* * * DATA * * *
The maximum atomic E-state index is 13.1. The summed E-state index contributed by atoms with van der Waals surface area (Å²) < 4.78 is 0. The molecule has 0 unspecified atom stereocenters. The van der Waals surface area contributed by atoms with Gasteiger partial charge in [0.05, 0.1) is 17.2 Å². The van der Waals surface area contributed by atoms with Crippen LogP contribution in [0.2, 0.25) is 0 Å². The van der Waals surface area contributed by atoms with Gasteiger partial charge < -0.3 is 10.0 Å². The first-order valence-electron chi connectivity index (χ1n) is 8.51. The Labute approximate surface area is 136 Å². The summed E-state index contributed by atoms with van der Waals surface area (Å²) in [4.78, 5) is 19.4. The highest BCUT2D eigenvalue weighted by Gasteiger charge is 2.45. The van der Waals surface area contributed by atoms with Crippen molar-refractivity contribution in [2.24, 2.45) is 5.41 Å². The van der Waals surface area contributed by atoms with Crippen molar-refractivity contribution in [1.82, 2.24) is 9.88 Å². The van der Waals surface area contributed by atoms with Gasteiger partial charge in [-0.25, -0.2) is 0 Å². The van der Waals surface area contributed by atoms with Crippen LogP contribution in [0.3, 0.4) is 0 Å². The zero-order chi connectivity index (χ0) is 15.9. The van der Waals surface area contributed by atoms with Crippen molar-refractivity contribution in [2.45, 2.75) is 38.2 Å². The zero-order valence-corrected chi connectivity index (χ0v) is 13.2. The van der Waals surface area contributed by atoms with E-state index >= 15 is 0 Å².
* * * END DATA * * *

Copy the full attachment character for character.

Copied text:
The maximum atomic E-state index is 13.1. The summed E-state index contributed by atoms with van der Waals surface area (Å²) < 4.78 is 0. The molecule has 0 unspecified atom stereocenters. The van der Waals surface area contributed by atoms with Gasteiger partial charge in [0.05, 0.1) is 17.2 Å². The van der Waals surface area contributed by atoms with Crippen LogP contribution in [0.2, 0.25) is 0 Å². The van der Waals surface area contributed by atoms with Gasteiger partial charge < -0.3 is 10.0 Å². The first-order valence-electron chi connectivity index (χ1n) is 8.51. The Labute approximate surface area is 136 Å². The summed E-state index contributed by atoms with van der Waals surface area (Å²) in [4.78, 5) is 19.4. The highest BCUT2D eigenvalue weighted by Gasteiger charge is 2.45. The van der Waals surface area contributed by atoms with Crippen molar-refractivity contribution in [2.24, 2.45) is 5.41 Å². The van der Waals surface area contributed by atoms with Crippen molar-refractivity contribution in [1.82, 2.24) is 9.88 Å². The van der Waals surface area contributed by atoms with Gasteiger partial charge in [-0.25, -0.2) is 0 Å². The van der Waals surface area contributed by atoms with Crippen LogP contribution in [0.3, 0.4) is 0 Å². The zero-order chi connectivity index (χ0) is 15.9. The van der Waals surface area contributed by atoms with Crippen molar-refractivity contribution in [2.45, 2.75) is 38.2 Å². The zero-order valence-corrected chi connectivity index (χ0v) is 13.2. The van der Waals surface area contributed by atoms with E-state index >= 15 is 0 Å².